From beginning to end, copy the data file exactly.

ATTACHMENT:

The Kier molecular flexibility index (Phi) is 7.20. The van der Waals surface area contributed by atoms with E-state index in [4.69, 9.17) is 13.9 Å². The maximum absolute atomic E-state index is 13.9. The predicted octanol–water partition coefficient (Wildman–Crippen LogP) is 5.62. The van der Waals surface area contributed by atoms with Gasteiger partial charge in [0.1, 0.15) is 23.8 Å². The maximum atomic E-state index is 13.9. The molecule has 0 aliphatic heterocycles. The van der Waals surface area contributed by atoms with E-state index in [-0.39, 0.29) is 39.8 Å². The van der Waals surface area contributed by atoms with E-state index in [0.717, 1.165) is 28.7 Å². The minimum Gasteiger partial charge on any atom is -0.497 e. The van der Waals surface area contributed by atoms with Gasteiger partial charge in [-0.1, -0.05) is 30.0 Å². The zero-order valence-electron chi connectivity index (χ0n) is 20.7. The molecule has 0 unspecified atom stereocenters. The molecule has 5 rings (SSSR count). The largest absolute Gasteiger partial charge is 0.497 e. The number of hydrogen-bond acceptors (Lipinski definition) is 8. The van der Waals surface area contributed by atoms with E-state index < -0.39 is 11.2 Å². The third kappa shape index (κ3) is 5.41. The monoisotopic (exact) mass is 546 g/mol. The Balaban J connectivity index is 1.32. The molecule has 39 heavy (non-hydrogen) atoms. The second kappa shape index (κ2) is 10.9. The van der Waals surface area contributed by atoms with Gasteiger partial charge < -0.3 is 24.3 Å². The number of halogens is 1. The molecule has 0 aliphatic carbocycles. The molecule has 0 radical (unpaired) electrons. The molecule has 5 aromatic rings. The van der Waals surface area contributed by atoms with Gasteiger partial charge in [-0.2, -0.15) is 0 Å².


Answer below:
The Kier molecular flexibility index (Phi) is 7.20. The van der Waals surface area contributed by atoms with E-state index in [4.69, 9.17) is 13.9 Å². The maximum absolute atomic E-state index is 13.9. The predicted octanol–water partition coefficient (Wildman–Crippen LogP) is 5.62. The van der Waals surface area contributed by atoms with Gasteiger partial charge in [0.1, 0.15) is 23.8 Å². The maximum atomic E-state index is 13.9. The molecule has 0 aliphatic heterocycles. The van der Waals surface area contributed by atoms with E-state index in [-0.39, 0.29) is 39.8 Å². The van der Waals surface area contributed by atoms with E-state index in [0.717, 1.165) is 28.7 Å². The minimum Gasteiger partial charge on any atom is -0.497 e. The van der Waals surface area contributed by atoms with Gasteiger partial charge in [-0.1, -0.05) is 30.0 Å². The zero-order valence-electron chi connectivity index (χ0n) is 20.7. The molecule has 0 unspecified atom stereocenters. The molecule has 5 rings (SSSR count). The largest absolute Gasteiger partial charge is 0.497 e. The number of hydrogen-bond acceptors (Lipinski definition) is 8. The van der Waals surface area contributed by atoms with E-state index < -0.39 is 11.2 Å². The third kappa shape index (κ3) is 5.41. The monoisotopic (exact) mass is 546 g/mol. The Balaban J connectivity index is 1.32. The molecule has 39 heavy (non-hydrogen) atoms. The second kappa shape index (κ2) is 10.9. The van der Waals surface area contributed by atoms with Gasteiger partial charge < -0.3 is 24.3 Å². The number of halogens is 1. The molecule has 0 aliphatic carbocycles. The molecule has 0 radical (unpaired) electrons. The molecule has 5 aromatic rings. The van der Waals surface area contributed by atoms with Gasteiger partial charge in [-0.2, -0.15) is 0 Å².